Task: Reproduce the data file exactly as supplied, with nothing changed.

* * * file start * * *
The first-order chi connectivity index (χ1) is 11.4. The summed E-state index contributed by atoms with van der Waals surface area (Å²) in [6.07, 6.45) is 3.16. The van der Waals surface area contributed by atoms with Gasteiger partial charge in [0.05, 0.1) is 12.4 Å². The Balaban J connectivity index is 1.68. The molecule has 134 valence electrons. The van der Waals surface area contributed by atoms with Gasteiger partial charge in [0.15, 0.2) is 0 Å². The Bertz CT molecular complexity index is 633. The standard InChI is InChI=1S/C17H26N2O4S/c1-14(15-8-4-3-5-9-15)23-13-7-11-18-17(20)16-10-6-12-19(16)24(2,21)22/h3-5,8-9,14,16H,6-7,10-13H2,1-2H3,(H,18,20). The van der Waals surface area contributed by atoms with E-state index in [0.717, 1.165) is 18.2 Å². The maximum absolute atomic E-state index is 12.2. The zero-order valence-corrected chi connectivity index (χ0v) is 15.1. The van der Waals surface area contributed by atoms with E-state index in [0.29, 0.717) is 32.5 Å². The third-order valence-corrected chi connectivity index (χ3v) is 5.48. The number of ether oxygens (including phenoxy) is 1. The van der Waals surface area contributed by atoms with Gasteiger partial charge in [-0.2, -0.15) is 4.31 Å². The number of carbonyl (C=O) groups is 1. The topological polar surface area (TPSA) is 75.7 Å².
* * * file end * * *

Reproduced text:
The first-order chi connectivity index (χ1) is 11.4. The summed E-state index contributed by atoms with van der Waals surface area (Å²) in [6.07, 6.45) is 3.16. The van der Waals surface area contributed by atoms with Gasteiger partial charge in [0.05, 0.1) is 12.4 Å². The Balaban J connectivity index is 1.68. The molecule has 134 valence electrons. The van der Waals surface area contributed by atoms with Gasteiger partial charge in [0.15, 0.2) is 0 Å². The Bertz CT molecular complexity index is 633. The standard InChI is InChI=1S/C17H26N2O4S/c1-14(15-8-4-3-5-9-15)23-13-7-11-18-17(20)16-10-6-12-19(16)24(2,21)22/h3-5,8-9,14,16H,6-7,10-13H2,1-2H3,(H,18,20). The van der Waals surface area contributed by atoms with E-state index in [0.717, 1.165) is 18.2 Å². The maximum absolute atomic E-state index is 12.2. The zero-order valence-corrected chi connectivity index (χ0v) is 15.1. The van der Waals surface area contributed by atoms with E-state index in [0.29, 0.717) is 32.5 Å². The third-order valence-corrected chi connectivity index (χ3v) is 5.48. The number of ether oxygens (including phenoxy) is 1. The van der Waals surface area contributed by atoms with Gasteiger partial charge in [-0.2, -0.15) is 4.31 Å². The number of carbonyl (C=O) groups is 1. The topological polar surface area (TPSA) is 75.7 Å².